Sen. Ted Cruz, R-Texas, accompanied by Rep. Michele Bachmann, R-Minn., speaks during a news conference with Tea Party leaders on May 16. Bachmann, chairwoman of the Tea Party Caucus, announced this week she won't seek re-election. Meanwhile, Cruz's fortunes continue to soar.
Credit John Moore / Getty Images
Advocates of overhauling the nation's immigration laws demonstrate outside a fundraising event featuring Texas Sen. Ted Cruz at the Grand Hyatt hotel in New York on Wednesday.
On the same day this week that House Tea Party Caucus co-founder Michele Bachmann, R-Minn., announced she won't seek re-election, the fortunes of another Tea Party favorite continued to soar.
Freshman GOP Sen. Ted Cruz of Texas headlined a big fundraiser thrown by the New York Republican Party in the heart of Manhattan. More than 600 Republicans gathered to write checks to their struggling party, which has no statewide officeholders.
But it was not exactly a welcoming committee that awaited Cruz outside the Grand Hyatt hotel.
Friday's tornadoes came less than two weeks after an F-5 tornado destroyed a large section of Moore, just south of Oklahoma City. Both episodes raise two sides of one question: When caught in a tornado's path, should you run or hide?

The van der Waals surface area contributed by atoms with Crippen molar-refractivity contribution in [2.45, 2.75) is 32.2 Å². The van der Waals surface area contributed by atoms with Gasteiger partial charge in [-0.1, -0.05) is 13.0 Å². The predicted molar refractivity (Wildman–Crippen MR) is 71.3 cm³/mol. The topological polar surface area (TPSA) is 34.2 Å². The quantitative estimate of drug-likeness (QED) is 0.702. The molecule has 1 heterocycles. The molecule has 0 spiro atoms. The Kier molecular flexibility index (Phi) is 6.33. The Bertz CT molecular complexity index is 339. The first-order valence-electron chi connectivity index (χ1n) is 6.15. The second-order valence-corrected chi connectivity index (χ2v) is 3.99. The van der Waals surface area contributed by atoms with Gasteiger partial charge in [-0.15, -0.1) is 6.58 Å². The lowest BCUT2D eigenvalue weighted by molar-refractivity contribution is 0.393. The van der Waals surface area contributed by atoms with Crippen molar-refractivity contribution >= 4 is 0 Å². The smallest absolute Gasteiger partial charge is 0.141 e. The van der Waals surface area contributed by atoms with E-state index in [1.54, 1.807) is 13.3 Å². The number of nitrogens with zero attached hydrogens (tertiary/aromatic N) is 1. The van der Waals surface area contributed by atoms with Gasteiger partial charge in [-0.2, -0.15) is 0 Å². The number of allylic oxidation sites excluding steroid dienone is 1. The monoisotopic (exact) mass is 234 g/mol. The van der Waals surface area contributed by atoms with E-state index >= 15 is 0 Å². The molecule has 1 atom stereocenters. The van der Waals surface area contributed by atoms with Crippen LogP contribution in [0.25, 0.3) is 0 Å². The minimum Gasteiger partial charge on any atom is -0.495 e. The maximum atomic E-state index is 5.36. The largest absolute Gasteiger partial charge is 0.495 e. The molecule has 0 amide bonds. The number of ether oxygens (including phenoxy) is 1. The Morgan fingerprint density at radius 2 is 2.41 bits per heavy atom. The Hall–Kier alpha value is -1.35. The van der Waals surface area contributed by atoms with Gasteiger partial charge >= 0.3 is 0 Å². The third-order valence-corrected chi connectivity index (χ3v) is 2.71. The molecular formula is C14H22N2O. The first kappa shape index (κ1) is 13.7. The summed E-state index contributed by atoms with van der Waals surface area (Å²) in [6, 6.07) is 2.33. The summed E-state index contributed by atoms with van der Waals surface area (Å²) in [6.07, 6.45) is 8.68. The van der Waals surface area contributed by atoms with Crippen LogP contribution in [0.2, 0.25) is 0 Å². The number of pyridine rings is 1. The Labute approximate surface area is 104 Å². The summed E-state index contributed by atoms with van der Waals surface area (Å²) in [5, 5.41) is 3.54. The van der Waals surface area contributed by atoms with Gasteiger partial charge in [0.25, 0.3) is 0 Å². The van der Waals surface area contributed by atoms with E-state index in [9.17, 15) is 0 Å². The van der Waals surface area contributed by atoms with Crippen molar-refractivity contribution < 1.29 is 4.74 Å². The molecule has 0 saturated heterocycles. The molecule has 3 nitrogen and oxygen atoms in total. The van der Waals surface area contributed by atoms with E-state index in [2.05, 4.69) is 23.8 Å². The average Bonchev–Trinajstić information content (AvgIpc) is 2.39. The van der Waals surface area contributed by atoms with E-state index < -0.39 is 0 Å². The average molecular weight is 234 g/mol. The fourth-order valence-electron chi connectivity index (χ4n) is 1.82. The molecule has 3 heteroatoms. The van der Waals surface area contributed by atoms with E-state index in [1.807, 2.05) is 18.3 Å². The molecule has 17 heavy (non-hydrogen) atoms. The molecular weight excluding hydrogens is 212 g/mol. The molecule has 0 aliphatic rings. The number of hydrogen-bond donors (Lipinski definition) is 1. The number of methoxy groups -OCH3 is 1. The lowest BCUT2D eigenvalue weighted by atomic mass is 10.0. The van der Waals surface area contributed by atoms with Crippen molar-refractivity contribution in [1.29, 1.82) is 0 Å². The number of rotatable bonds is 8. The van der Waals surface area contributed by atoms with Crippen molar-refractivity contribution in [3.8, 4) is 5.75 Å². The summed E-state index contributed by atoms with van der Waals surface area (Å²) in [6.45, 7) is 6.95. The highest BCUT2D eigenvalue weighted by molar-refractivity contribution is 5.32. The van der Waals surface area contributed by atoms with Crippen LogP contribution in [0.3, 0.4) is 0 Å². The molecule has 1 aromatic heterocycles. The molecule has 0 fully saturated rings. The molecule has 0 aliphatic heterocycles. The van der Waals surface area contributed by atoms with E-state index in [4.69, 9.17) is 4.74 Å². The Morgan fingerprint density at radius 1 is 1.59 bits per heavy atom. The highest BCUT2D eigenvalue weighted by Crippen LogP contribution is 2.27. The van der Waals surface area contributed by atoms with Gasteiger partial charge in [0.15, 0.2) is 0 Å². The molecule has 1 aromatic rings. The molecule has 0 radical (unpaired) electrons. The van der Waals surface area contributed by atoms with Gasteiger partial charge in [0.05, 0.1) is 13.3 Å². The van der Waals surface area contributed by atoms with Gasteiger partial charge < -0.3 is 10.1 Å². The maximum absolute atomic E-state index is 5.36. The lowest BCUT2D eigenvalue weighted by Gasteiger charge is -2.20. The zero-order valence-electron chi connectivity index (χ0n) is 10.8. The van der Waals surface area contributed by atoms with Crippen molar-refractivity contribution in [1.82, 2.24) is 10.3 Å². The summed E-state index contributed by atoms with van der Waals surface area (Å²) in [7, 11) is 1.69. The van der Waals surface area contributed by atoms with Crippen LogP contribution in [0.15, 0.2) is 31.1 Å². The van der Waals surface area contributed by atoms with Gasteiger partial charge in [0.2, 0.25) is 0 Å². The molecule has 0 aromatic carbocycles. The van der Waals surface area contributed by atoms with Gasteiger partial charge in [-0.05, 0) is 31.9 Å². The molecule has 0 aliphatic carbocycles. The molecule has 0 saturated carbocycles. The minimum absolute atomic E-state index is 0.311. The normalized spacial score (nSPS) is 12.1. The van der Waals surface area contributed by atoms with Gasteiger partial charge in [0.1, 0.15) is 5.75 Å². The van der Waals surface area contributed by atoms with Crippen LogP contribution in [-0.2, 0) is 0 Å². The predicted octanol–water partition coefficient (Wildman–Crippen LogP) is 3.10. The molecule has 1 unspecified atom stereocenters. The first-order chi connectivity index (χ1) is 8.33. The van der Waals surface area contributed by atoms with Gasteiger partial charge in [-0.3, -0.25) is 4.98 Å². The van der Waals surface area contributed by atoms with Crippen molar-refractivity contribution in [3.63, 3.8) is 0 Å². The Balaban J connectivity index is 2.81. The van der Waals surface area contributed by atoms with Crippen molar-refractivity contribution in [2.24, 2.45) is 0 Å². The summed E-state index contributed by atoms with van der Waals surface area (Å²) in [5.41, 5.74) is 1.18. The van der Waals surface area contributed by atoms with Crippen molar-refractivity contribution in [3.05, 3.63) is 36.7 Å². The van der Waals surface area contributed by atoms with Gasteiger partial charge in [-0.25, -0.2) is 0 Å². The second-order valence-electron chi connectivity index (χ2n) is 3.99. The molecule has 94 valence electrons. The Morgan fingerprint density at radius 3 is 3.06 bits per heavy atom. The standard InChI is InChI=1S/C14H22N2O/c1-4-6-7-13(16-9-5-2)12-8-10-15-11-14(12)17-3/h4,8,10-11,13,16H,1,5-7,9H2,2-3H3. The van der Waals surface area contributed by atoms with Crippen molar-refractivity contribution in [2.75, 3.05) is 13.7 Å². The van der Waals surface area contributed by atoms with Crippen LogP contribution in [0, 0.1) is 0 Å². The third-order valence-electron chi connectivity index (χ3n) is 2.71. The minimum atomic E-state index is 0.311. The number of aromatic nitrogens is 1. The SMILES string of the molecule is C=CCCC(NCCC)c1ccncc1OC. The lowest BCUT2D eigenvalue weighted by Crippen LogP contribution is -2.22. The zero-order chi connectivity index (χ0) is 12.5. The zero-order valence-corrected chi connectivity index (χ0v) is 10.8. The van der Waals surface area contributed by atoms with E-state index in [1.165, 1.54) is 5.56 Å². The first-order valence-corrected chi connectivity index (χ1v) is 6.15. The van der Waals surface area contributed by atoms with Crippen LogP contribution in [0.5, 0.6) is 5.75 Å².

For Morning Edition the day after the powerful tornado on May 20, NPR's Wade Goodwyn spoke with Molly Edwards, who was covered in pink insulation and standing on the rubble of her home with her family.
New York kicked off a new bike-sharing program this week, with Chicago and San Francisco both close behind. Those cities are expected to launch similar systems this summer.
The sharing programs are all check-in, check-out systems, with automated stations spread throughout a city, designed for point-to-point trips. "We try to encourage people to use it ... almost like a taxi," says Gabe Klein, commissioner of the Chicago Department of Transportation.
When her beloved Aunt Mary passed away, 15-year-old Sheri Booker sought solace in an unusual summer job — at the Albert P. Wylie Funeral Home in the heart of Baltimore.
Booker's new memoir, Nine Years Under, describes the job that became a nine-year career and lifelong fascination with the business of burials.
"After Aunt Mary died, I felt like I needed closure," Booker explains. "I wanted answers. I wanted to make sure that she was in good hands, so I found a way into the funeral home, and it was only supposed to be a summer, but it ended up being nine years!"
Darius Rucker, famous for his rock music with Hootie and the Blowfish, has a third country music album out, called True Believers. He speaks with guest host Wade Goodwyn about his inspiration for the tracks on the album and the wide range of country music styles it covers.